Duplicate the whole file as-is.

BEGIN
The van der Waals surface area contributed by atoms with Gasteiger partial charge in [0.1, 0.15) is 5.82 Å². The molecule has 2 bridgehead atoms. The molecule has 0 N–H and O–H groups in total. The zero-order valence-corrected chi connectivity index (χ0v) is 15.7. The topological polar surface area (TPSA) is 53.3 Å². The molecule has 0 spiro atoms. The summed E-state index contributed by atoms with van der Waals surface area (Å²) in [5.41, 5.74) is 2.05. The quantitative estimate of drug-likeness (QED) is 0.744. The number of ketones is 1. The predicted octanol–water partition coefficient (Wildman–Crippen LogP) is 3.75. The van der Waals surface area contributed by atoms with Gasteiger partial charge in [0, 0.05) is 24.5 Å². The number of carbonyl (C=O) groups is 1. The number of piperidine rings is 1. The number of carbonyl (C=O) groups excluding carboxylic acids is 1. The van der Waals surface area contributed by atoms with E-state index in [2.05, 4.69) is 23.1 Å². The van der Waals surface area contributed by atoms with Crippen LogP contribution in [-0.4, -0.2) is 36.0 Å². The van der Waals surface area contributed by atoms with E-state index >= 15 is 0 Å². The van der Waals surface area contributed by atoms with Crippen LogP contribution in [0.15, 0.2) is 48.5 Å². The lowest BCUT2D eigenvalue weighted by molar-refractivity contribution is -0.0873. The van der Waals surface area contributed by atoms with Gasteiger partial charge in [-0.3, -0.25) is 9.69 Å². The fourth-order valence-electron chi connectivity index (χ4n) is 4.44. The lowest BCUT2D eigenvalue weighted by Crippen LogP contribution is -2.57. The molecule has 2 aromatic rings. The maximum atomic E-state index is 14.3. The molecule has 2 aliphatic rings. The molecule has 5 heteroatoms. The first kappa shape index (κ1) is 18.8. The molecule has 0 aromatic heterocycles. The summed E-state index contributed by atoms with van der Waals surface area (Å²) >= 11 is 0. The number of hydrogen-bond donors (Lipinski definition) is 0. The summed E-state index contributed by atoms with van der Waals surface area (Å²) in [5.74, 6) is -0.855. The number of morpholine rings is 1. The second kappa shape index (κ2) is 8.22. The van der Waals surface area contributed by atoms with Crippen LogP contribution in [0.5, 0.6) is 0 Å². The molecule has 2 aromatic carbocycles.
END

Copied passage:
The van der Waals surface area contributed by atoms with Gasteiger partial charge in [0.1, 0.15) is 5.82 Å². The molecule has 2 bridgehead atoms. The molecule has 0 N–H and O–H groups in total. The zero-order valence-corrected chi connectivity index (χ0v) is 15.7. The topological polar surface area (TPSA) is 53.3 Å². The molecule has 0 spiro atoms. The summed E-state index contributed by atoms with van der Waals surface area (Å²) in [5.41, 5.74) is 2.05. The quantitative estimate of drug-likeness (QED) is 0.744. The number of ketones is 1. The predicted octanol–water partition coefficient (Wildman–Crippen LogP) is 3.75. The van der Waals surface area contributed by atoms with Gasteiger partial charge in [0, 0.05) is 24.5 Å². The number of carbonyl (C=O) groups is 1. The number of piperidine rings is 1. The number of carbonyl (C=O) groups excluding carboxylic acids is 1. The van der Waals surface area contributed by atoms with E-state index in [2.05, 4.69) is 23.1 Å². The van der Waals surface area contributed by atoms with Crippen LogP contribution in [-0.4, -0.2) is 36.0 Å². The van der Waals surface area contributed by atoms with E-state index >= 15 is 0 Å². The van der Waals surface area contributed by atoms with Crippen LogP contribution in [0.15, 0.2) is 48.5 Å². The lowest BCUT2D eigenvalue weighted by molar-refractivity contribution is -0.0873. The van der Waals surface area contributed by atoms with Gasteiger partial charge in [-0.3, -0.25) is 9.69 Å². The fourth-order valence-electron chi connectivity index (χ4n) is 4.44. The lowest BCUT2D eigenvalue weighted by Crippen LogP contribution is -2.57. The molecule has 2 aromatic rings. The maximum atomic E-state index is 14.3. The molecule has 2 aliphatic rings. The molecule has 5 heteroatoms. The first kappa shape index (κ1) is 18.8. The molecule has 0 aromatic heterocycles. The summed E-state index contributed by atoms with van der Waals surface area (Å²) >= 11 is 0. The number of hydrogen-bond donors (Lipinski definition) is 0. The summed E-state index contributed by atoms with van der Waals surface area (Å²) in [5.74, 6) is -0.855. The number of morpholine rings is 1. The second kappa shape index (κ2) is 8.22. The van der Waals surface area contributed by atoms with Crippen LogP contribution in [0.5, 0.6) is 0 Å². The molecule has 2 aromatic carbocycles.